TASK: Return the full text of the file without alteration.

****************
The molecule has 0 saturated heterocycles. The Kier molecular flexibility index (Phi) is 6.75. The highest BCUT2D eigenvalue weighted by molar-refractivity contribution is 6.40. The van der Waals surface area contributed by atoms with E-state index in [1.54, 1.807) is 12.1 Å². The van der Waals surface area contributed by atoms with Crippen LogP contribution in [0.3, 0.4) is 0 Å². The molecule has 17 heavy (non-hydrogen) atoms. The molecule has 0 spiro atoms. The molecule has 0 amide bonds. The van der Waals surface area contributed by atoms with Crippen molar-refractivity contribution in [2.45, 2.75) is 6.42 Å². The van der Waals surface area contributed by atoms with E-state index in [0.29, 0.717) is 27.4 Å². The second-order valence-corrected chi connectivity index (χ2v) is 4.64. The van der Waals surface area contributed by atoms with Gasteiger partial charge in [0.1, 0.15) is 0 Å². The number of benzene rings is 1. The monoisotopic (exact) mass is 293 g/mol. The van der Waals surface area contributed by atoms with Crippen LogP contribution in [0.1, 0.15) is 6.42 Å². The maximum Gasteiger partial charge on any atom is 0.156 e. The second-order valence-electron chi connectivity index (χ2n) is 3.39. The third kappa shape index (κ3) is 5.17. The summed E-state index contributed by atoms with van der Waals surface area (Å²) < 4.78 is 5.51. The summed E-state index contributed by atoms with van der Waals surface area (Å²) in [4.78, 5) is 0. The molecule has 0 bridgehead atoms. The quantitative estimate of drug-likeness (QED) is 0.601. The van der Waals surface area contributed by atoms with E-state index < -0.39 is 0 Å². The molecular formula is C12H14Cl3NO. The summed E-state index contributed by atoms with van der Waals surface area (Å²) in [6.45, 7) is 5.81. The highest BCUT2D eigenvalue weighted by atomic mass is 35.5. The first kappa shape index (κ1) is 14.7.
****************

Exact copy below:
The molecule has 0 saturated heterocycles. The Kier molecular flexibility index (Phi) is 6.75. The highest BCUT2D eigenvalue weighted by molar-refractivity contribution is 6.40. The van der Waals surface area contributed by atoms with E-state index in [1.54, 1.807) is 12.1 Å². The van der Waals surface area contributed by atoms with Crippen LogP contribution in [0.3, 0.4) is 0 Å². The molecule has 17 heavy (non-hydrogen) atoms. The molecule has 0 spiro atoms. The molecule has 0 amide bonds. The van der Waals surface area contributed by atoms with Crippen molar-refractivity contribution in [2.45, 2.75) is 6.42 Å². The van der Waals surface area contributed by atoms with E-state index in [0.29, 0.717) is 27.4 Å². The second-order valence-corrected chi connectivity index (χ2v) is 4.64. The van der Waals surface area contributed by atoms with Gasteiger partial charge in [0.1, 0.15) is 0 Å². The number of benzene rings is 1. The monoisotopic (exact) mass is 293 g/mol. The van der Waals surface area contributed by atoms with Crippen LogP contribution in [0.1, 0.15) is 6.42 Å². The maximum Gasteiger partial charge on any atom is 0.156 e. The second-order valence-electron chi connectivity index (χ2n) is 3.39. The third kappa shape index (κ3) is 5.17. The summed E-state index contributed by atoms with van der Waals surface area (Å²) < 4.78 is 5.51. The summed E-state index contributed by atoms with van der Waals surface area (Å²) in [4.78, 5) is 0. The molecule has 0 bridgehead atoms. The quantitative estimate of drug-likeness (QED) is 0.601. The van der Waals surface area contributed by atoms with E-state index < -0.39 is 0 Å². The molecular formula is C12H14Cl3NO. The summed E-state index contributed by atoms with van der Waals surface area (Å²) in [6.45, 7) is 5.81. The highest BCUT2D eigenvalue weighted by atomic mass is 35.5. The first kappa shape index (κ1) is 14.7.